Professor Curtis Explores Spoiled Children in 19th-Century France, for NEH-Funded Research
If you think that children today are too spoiled, History Professor Sarah Curtis may tell you, “Plus ça change, plus c’est la même chose (The more things change, the more they stay the same).” She won a 2018 summer stipend from the National Endowment for the Humanities (NEH) to research her forthcoming book on how the 19th-century consumer revolution of France resulted in more toys and books on children’s shelves.
“The rise of the department store, the increasingly commercial celebration of Christmas and new forms of publicity were all elements that contributed to this explosion of material goods for children,” Curtis says. “Childhood was romanticized as a special time of innocence shaping children’s hearts and minds, and in France, concerns about a falling birth rate further increased the value of children.”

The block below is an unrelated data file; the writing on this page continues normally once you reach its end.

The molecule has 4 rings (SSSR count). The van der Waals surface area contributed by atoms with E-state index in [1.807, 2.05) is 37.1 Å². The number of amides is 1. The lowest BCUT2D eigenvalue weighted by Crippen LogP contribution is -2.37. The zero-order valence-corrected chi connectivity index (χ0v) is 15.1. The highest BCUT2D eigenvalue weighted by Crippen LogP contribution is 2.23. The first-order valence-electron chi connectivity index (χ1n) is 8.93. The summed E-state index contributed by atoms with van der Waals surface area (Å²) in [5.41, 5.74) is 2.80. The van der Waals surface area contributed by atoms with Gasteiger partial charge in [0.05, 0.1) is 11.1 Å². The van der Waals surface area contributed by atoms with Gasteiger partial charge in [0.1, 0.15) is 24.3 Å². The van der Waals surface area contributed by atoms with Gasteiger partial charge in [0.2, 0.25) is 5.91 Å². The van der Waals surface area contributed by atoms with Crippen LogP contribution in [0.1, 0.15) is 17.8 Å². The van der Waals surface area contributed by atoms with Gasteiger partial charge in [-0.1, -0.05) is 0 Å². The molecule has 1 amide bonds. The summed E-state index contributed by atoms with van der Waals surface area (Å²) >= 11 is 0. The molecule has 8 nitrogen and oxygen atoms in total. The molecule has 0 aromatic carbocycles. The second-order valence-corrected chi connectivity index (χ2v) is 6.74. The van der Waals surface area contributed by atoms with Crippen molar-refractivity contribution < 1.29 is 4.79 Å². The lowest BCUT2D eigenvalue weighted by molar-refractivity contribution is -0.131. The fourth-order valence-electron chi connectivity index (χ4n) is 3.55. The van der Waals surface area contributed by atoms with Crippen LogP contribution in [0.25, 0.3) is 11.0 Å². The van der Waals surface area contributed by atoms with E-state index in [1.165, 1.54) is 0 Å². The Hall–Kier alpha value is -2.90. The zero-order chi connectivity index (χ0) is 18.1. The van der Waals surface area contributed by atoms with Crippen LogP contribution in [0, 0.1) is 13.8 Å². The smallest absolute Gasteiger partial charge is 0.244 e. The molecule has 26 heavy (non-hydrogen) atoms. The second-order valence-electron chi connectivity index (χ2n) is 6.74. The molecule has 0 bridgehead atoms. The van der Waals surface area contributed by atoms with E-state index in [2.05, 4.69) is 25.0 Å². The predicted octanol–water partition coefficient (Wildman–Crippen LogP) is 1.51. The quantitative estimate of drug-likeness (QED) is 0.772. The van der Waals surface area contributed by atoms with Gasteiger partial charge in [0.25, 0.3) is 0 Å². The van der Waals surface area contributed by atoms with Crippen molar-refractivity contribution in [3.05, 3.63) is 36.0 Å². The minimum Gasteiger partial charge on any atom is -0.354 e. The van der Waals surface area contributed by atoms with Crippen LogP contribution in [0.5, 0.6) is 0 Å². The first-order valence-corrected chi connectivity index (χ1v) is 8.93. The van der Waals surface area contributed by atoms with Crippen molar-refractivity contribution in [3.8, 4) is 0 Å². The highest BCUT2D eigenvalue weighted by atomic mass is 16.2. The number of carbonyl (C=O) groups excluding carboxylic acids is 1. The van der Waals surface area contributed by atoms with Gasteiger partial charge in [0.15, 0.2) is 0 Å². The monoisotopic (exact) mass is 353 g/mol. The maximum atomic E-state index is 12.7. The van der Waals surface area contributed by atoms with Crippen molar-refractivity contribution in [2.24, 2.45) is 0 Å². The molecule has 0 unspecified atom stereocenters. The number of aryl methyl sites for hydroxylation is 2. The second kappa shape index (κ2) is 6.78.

Curtis’ research focuses on 19th-century France, with a focus on social, cultural, religious and gender history. Her previous books include Educating the Faithful: Religion, Society and Schooling in 19th Century France (Northern Illinois University Press, 2000) and Civilizing Habits: Women Missionaries and the Revival of French Empire (Oxford University Press, 2010).
Curtis teaches courses on European social, cultural and intellectual history, including gender, religion and empire, from the French Revolution to World War I. She serves as the History Department’s graduate coordinator and director of European Studies. She joined SF State in 2003.
The NEH funded 8 percent of all proposals it received this year. Created in 1965 as an independent federal agency, the NEH supports research and learning in history, literature, philosophy and other areas of the humanities by funding selected, peer-reviewed proposals from around the nation.
— Matt Itelson